FRANKFORT, Maine ― The chorus of animals at Lally Broch Farm sounds like a well rehearsed choir. There are the turkeys and assorted fowl, which gawk around the grounds handling the low notes. And then there are the pups which carry through harmonies with their gentle howls.

But tucked in the barn is the backbone of the whole ensemble: about 40 goats extending their bleats and bahs, seeking attention from the farm’s owner, Sonja Twombly.

While Twombly said she never imagined herself becoming a homesteader or a farmer, she can identify all her goats by their individual sounds, solidifying her notion that the herd is more like a group of pets rather than farm animals.

Further proving that the farm’s inhabitants are more closely aligned with pets is the fact that none of the animals on the farm are raised for meat, meaning that the animals on the farm will live out their days there providing the family with other means of nourishment. However, making a living off of the farm with this ethos takes a bit more time.

“It’s not so much that it’s hard, it’s that it’s not profitable, to be honest that’s where it is. [My husband] could quit his job tomorrow if we wanted to do things that commercial farmers do. It’s not worth it for us to compromise. It will take us a little longer to get there, but we feel that the animals in our care and our own happiness will be worth waiting,” Twombly said.

Twombly and her husband, Sean, have been homesteading for about eight years. Caring for their herd of animals, making products from the goats’ milk and chickens’ eggs, as well as growing enough produce to provide for their family’s needs and provide several farm shares, keeps Twombly and her husband busy, though he works off the farm part time doing construction to supplement their income.

Aside from making cheese and yogurts for her family’s own needs, Twombly uses goat’s milk to make goat’s milk-based soap, which she sells at farmers’ markets and in several stores throughout Maine. Twombly started making goat’s milk soap about seven years ago, fueled by a desire to know what was in her family’s bath products but also as a way to utilize the milk her goats were producing.

“It’s better for us and it’s a way for our goats to actually support themselves,” Twombly said.“We’re a no-kill farm and all the animals that live on the farm need to have some way of paying their rent, and this is how our goats do it.”

A combination of art and science

In nearby Winterport, Shea Rolnick is also supporting her goat habit by making goat’s milk soap. Rolnick is the sole proprietor at Knotty Goat Soapery, formerly Gentle Meadow Goat Farm, which she started about six years ago.

For the last five years, Rolnick has been making goat’s milk soap from the milk she gathers from her herd of goats, which at current standing, includes nine goats.

“I needed to find a way to support my goat habit. I looked into a bunch of different ways to do that, whether it was getting fiber goats, whether [it was] selling milk or making cheese. The thing that I found most interesting and that would for me the best is soap,” Rolnick said.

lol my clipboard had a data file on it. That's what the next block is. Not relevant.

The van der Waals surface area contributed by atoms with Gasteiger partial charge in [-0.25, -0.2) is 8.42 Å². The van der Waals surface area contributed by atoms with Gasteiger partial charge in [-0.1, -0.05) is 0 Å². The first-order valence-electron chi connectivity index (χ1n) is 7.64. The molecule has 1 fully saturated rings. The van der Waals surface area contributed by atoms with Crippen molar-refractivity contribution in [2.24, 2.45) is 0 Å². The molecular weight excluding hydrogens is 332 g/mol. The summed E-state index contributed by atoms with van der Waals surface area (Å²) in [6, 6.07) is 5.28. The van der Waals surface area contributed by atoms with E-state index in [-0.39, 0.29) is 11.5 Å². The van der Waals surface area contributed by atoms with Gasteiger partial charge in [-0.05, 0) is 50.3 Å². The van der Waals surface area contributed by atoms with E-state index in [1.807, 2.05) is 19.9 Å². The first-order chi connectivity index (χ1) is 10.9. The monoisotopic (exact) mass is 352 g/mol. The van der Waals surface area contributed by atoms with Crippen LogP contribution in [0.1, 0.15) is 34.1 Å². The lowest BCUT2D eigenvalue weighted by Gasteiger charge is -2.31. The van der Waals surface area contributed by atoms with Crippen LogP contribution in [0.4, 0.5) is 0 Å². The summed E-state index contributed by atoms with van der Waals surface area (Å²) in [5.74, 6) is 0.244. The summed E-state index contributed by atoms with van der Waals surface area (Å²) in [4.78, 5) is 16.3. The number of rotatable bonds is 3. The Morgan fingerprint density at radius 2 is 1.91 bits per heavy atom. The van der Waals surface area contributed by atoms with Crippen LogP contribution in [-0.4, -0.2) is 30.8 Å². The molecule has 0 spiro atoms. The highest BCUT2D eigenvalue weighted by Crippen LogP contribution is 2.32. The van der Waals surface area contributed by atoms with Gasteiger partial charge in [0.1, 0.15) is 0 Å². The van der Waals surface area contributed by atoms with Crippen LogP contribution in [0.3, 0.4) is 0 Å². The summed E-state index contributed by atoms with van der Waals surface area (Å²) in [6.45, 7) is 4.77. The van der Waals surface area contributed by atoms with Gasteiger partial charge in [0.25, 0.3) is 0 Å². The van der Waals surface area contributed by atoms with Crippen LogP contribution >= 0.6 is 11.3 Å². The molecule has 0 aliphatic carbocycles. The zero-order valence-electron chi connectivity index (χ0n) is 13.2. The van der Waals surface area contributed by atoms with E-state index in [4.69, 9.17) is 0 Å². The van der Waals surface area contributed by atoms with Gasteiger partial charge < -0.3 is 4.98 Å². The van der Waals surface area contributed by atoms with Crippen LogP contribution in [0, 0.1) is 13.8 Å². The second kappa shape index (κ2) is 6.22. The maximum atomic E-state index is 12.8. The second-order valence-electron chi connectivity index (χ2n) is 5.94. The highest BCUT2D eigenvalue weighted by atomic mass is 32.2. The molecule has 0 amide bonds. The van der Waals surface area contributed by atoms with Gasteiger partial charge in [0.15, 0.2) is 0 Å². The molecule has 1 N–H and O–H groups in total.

For Rolnick, the combination of chemistry and artistic taste that goes into making soap was intriguing. “I absolutely love soapmaking. There is a beautiful blend of science and artistry that goes with making soap and I really loved the whole process,” she said.

At it’s core, soapmaking is a scientific process. By blending oils, water or milk, and lye together at specific temperatures, chemical reactions occur, turning the ingredients into a soap mixture.

While both Twombly and Rolnick agree that making soap at home is generally simple, it’s the scientific part that takes some getting used to. Since lye is caustic ― but essential in making soap from scratch ― careful attention must be paid to the temperatures at which the lye mixture is added to the warmed oils because if done incorrectly, the mixture could “volcano,” much like pasta does when it boils over.

But after making a few batches ― carefully following recipe instructions ― the scientific part of soapmaking becomes quite simple, both women say.

Once the science of soap is complete, then comes the art.

“There’s some serious science that goes into it,” Rolnick said. “And then there’s the artistry of finding what scents you like, what colors you want, what textures you want, and how all those things go together, what combinations works and which ones don’t at all.”

Twombly and Rolnick both make soap that consists of all natural ingredients, right down to the essential oils they use to give the soap a scent. However, Twombly and Rolnick differ in the level of finesse they add to their soaps.

Rolnick, says the soaps she makes are relatively simple, but she does use organic materials such as peppermint powder and activated charcoal to give color, along with ingredients like oatmeal and coffee grounds to add texture to some of her bars of soap.

Given that Twombly makes a host of other products, she likes to keep her soapmaking process relatively barebones. She doesn’t add colors, she doesn’t add bits of herbs, but she’s proud of the wholesome bar of soaps she makes for her family and customers.

“I have so many other things that I do, for me keep [soap] simple,” Twombly said. “This is a cold pressed soap, no colors, no dyes, no additives. It’s just a good, honest bar of soap, that’s going to get you smelling good.”